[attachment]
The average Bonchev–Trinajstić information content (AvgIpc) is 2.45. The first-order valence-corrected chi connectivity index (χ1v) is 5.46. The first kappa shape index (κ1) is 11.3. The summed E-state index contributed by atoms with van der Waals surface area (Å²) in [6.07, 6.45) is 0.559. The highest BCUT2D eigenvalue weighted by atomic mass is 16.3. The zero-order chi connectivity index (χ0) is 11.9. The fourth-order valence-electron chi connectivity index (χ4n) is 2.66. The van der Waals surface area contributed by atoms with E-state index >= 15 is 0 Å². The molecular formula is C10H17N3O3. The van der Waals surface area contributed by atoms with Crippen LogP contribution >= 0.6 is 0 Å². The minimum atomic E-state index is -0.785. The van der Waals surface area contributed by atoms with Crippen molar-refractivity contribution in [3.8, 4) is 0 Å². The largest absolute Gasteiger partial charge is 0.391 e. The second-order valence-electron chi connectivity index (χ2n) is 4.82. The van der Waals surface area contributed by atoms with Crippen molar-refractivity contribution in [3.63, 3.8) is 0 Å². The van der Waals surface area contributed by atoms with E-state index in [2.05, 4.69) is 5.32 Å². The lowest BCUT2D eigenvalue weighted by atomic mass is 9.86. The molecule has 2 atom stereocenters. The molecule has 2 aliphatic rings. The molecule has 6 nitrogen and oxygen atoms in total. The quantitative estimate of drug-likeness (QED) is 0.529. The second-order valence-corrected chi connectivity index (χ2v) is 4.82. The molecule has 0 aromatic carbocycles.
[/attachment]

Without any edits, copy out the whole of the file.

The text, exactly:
The average Bonchev–Trinajstić information content (AvgIpc) is 2.45. The first-order valence-corrected chi connectivity index (χ1v) is 5.46. The first kappa shape index (κ1) is 11.3. The summed E-state index contributed by atoms with van der Waals surface area (Å²) in [6.07, 6.45) is 0.559. The highest BCUT2D eigenvalue weighted by atomic mass is 16.3. The zero-order chi connectivity index (χ0) is 11.9. The fourth-order valence-electron chi connectivity index (χ4n) is 2.66. The van der Waals surface area contributed by atoms with E-state index >= 15 is 0 Å². The molecular formula is C10H17N3O3. The van der Waals surface area contributed by atoms with Crippen LogP contribution >= 0.6 is 0 Å². The minimum atomic E-state index is -0.785. The van der Waals surface area contributed by atoms with Crippen molar-refractivity contribution in [3.8, 4) is 0 Å². The largest absolute Gasteiger partial charge is 0.391 e. The second-order valence-electron chi connectivity index (χ2n) is 4.82. The van der Waals surface area contributed by atoms with Crippen molar-refractivity contribution in [3.63, 3.8) is 0 Å². The van der Waals surface area contributed by atoms with E-state index in [2.05, 4.69) is 5.32 Å². The lowest BCUT2D eigenvalue weighted by atomic mass is 9.86. The molecule has 2 atom stereocenters. The molecule has 2 aliphatic rings. The molecule has 6 nitrogen and oxygen atoms in total. The quantitative estimate of drug-likeness (QED) is 0.529. The second-order valence-corrected chi connectivity index (χ2v) is 4.82. The molecule has 0 aromatic carbocycles.